It’s hard to lose the initial sense of darkness. Four black horizontal panels, then another four on the facing page. Then two black rectangles of equal size, then a full black splash. Five entire pages into Charles Fetherolf’s Giants in the Earth, and readers are yet to see a single drawing. Then, the act of turning the page, brings readers face to face with a double-spread explosion — a chaotic spray of white against the dark, flattened and radiating encircled by a thin ring expanding ever outwards. This is an act of creation, a beginning, a Big Bang. And it seems to have been summoned into existence by the tense and heavy emptiness of the five black pages. Fetherolf seems to give a credible visualization to what Frank Miller refers to as ‘the essential inner darkness’ of noir fiction. While not the story of political machinations as compromised character that is the bread-and-butter of ordinary noir, Fetherolf’s graphic novel is literally noir. Giants in the Earth, is a standalone self-published comic. A bravura performance that attempts to and largely succeeds at telling a wordless history of the universe and the planet Earth from the dawn of the world to the dawn of man. Milky gasses expand and condense in a void, forming into planetoids. Planetoids attract and collide; one will become the earth, and another will become the moon.
If you paid any attention in your high school biology class, you already know the rest of the story. Out of the smoldering magma and simmering nutrient bath single-celled organisms form. They eventually become membranous sea creatures, which in turn develop into amphibians and struggle tentatively onto dry land. Reproduction, consumption, mutation, and creation; evolution carries through its mindless, beautiful, myriad pathways, and we watch in silent contemplation. Fetherolf’s skill is perhaps rendering a narrative beauty to the scientific study of life on earth. Here is a vision of evolution that is valorized through articulate storytelling.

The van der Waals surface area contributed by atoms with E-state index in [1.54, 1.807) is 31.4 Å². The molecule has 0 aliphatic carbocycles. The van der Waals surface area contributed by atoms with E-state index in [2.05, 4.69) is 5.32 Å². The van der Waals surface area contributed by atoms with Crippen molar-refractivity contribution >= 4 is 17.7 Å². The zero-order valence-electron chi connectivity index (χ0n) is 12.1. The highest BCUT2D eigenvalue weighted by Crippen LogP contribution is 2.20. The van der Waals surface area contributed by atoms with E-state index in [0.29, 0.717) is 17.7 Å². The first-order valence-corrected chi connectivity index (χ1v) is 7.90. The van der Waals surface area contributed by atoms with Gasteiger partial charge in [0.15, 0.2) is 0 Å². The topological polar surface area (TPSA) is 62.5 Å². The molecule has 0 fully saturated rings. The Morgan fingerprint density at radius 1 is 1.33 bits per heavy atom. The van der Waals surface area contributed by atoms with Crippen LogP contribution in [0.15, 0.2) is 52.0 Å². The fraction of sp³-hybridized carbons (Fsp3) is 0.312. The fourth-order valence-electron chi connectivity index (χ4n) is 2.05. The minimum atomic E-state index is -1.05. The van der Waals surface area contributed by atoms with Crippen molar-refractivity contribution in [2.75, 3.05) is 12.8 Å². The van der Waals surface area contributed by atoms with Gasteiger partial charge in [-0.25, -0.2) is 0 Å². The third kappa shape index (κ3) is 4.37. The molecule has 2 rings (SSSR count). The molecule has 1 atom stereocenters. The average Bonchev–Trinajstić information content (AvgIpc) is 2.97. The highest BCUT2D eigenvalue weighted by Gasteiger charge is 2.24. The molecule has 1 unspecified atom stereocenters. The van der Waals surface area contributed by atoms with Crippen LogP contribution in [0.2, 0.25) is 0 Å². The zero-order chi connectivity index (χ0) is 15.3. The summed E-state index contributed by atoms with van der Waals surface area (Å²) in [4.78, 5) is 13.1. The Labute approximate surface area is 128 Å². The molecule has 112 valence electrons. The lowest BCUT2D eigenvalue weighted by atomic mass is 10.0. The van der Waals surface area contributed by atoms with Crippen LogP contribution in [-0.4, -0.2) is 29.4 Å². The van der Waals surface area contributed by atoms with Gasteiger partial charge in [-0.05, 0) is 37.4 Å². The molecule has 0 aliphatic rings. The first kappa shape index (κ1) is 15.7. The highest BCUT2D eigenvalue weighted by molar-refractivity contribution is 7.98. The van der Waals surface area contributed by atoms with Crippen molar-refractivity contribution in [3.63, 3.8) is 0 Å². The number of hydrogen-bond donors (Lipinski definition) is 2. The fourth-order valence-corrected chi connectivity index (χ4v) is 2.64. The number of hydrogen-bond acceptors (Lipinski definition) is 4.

The concept and storytelling are ambitious and admirable enough, but what really sets Giants in the Earth apart from other experimental comics is the raw, simple elegance of Fetherolf’s art, his softness and grace of his inking, the richness he finds in simple, austere images. It is as if Fetherolf achieves a kind of truth in his work. His art is out of step with the times – there’s nothing hip or modern about it, none of Chris Ware’s sleek intricacy or the photorealistic high dudgeon of recent superhero books. His work most resembles the late John Buscema: elegant, almost athletic forms, carefully observed and detailed but always spare, never any unnecessary line or shade.
The stubbornly anachronistic nature of Fetherolf’s art (along with his generally unappealing and unrepresentative cover illustrations) might go some way towards explaining why his work hasn’t been met with wider acclaim, but this is a minor travesty. Something is lost when work of Fetherolf’s does not access the broader marketing and distribution of publishers like Fantagraphics or Drawn & Quaterly.
Fetherolf’s storytelling is masterful, with his use of time and space standing out his greatest gifts. Images haunt you. The ones that stick particularly are those that are the fraught, tense ones. It is with such images that a single moment is broken into uneasy slivers: the black tentacles of a menacing octopus wending hungrily and sinuously across a stretch of panels; dinosaurs looking up past the trees at incandescent meteors that arc gracefully down towards their Triassic paradise; a lightning crack that starts a forest fire, set above the haunted eyes of early man.
Giants in the Earth is alive, evolving, in constant motion. It is a seminal text illustrating clearly Will Eisner’s idea of encapsulation; that one panel encapsulates multiple moments in time. And more, it is everything that comics — and art in general — ought to be: a world in miniature.